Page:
[Crossref]

J. B. Khurgin, Y. Dikmelik, A. Hugi, and J. Faist, “Coherent frequency combs produced by self frequency modulation in quantum cascade lasers,” Appl. Phys. Lett. 104, 081118 (2014).
[Crossref]

R. Hui and A. Mecozzi, “Phase noise of four-wave mixing in semiconductor lasers,” Appl. Phys. Lett. 60, 2454–2456 (1992).
[Crossref]

IEEE J. Quantum Electron. (2)

H. Haken and M. Pauthier, “Nonlinear theory of multimode action in loss modulated lasers,” IEEE J. Quantum Electron. 4, 454–459 (1968).
[Crossref]

C. H. Henry, “Theory of the linewidth of semiconductor lasers,” IEEE J. Quantum Electron. 18, 259–264 (1982).
[Crossref]

Meas. Sci. Technol. (1)

P. Maddaloni, P. Cancio, and P. De Natale, “Optical comb generators for laser frequency measurement,” Meas. Sci. Technol. 20, 052001 (2009).
[Crossref]

Nat. Commun. (3)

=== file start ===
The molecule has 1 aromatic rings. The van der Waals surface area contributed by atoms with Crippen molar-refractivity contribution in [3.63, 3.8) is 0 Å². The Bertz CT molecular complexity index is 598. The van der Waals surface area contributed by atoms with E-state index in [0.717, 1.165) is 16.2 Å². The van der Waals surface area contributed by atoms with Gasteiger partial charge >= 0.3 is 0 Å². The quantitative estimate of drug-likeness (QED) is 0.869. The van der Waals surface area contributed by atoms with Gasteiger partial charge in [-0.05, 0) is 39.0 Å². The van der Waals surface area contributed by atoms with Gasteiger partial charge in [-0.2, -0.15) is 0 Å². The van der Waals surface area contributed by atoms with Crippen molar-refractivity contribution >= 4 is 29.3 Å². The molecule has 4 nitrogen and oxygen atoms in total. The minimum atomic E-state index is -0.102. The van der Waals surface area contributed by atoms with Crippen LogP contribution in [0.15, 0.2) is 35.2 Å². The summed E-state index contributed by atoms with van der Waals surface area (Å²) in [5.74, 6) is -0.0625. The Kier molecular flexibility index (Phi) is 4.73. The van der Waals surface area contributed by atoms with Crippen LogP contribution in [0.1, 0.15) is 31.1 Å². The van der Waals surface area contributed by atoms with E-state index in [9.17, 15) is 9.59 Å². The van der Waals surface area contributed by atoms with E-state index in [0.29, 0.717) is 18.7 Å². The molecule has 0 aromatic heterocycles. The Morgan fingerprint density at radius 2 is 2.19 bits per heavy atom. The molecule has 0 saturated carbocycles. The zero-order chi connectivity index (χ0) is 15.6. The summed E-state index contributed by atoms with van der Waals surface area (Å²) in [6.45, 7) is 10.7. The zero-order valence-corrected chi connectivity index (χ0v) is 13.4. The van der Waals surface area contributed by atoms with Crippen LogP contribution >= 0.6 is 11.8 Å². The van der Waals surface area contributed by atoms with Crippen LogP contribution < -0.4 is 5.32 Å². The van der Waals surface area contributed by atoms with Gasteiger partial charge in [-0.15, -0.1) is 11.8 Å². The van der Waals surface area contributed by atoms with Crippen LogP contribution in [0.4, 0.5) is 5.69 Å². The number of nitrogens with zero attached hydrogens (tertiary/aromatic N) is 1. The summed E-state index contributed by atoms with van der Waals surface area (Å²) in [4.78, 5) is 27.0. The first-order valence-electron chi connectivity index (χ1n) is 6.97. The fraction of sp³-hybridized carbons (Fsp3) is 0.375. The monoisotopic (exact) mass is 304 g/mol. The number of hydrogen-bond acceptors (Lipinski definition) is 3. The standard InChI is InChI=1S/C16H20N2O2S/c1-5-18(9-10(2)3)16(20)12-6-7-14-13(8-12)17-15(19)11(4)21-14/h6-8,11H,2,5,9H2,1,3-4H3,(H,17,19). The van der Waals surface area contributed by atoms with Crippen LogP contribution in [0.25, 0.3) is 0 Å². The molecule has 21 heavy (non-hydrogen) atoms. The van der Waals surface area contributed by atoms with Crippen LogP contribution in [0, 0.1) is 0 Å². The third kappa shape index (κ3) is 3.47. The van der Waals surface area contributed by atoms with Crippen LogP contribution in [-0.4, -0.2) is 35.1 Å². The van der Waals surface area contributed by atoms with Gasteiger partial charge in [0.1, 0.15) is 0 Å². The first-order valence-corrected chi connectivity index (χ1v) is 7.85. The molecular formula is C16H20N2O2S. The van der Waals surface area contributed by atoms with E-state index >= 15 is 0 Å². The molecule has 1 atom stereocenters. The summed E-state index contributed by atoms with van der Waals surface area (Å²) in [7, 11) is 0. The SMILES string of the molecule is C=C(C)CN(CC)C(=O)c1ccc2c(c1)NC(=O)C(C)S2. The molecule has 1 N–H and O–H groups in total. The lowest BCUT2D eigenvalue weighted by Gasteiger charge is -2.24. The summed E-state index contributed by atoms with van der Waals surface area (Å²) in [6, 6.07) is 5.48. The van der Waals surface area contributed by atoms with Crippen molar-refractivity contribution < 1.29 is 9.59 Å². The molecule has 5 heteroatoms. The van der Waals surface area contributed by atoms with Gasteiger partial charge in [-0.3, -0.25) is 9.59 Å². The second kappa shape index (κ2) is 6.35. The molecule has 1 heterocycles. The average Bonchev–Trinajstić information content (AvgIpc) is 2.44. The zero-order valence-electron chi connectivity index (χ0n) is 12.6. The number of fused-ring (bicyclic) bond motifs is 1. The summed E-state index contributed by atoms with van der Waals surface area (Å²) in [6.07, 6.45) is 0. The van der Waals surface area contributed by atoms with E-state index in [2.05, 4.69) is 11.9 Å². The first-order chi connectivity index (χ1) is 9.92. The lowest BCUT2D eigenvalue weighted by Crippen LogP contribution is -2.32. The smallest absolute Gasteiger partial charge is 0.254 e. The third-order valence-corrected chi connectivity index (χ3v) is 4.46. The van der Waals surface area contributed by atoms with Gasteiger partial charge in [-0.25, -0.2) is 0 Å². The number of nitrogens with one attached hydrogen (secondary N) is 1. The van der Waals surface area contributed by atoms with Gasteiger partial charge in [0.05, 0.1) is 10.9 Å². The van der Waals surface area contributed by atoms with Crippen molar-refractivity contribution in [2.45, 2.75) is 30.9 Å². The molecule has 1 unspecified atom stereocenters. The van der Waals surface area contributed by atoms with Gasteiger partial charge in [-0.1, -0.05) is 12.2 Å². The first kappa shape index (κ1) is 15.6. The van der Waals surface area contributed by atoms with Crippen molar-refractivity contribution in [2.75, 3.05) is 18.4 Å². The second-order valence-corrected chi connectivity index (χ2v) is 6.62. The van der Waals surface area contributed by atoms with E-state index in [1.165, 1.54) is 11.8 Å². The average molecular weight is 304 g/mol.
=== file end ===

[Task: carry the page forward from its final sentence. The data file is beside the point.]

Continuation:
C. Y. Wang, T. Herr, P. Del’Haye, A. Schliesser, J. Hofer, R. Holzwarth, T. W. Hänsch, N. Picqué, and T. J. Kippenberg, “Mid-infrared optical frequency combs at 2.5  μm based on crystalline microresonators,” Nat. Commun. 4, 1345 (2013).
[Crossref]

A. G. Griffith, R. K. W. Lau, J. Cardenas, Y. Okawachi, A. Mohanty, R. Fain, Y. H. D. Lee, M. Yu, C. T. Phare, C. B. Poitras, A. L. Gaeta, and M. Lipson, “Silicon-chip mid-infrared frequency comb generation,” Nat. Commun. 6, 6299 (2015).
[Crossref]

G. Villares, A. Hugi, S. Blaser, and J. Faist, “Dual-comb spectroscopy based on quantum-cascade-laser frequency combs,” Nat. Commun. 5, 5192 (2014).
[Crossref]

Nat. Photonics (3)

T. Herr, K. Hartinger, J. Riemensberger, C. Y. Wang, E. Gavartin, R. Holzwarth, M. L. Gorodetsky, and T. J. Kippenberg, “Universal formation dynamics and noise of Kerr-frequency combs in microresonators,” Nat. Photonics 6, 480–487 (2012).
[Crossref]

D. Burghoff, T.-Y. Kao, N. Han, C. W. I. Chan, X. Cai, Y. Yang, D. J. Hayton, J.-R. Gao, J. L. Reno, and Q. Hu, “Terahertz laser frequency combs,” Nat. Photonics 8, 462–467 (2014).
[Crossref]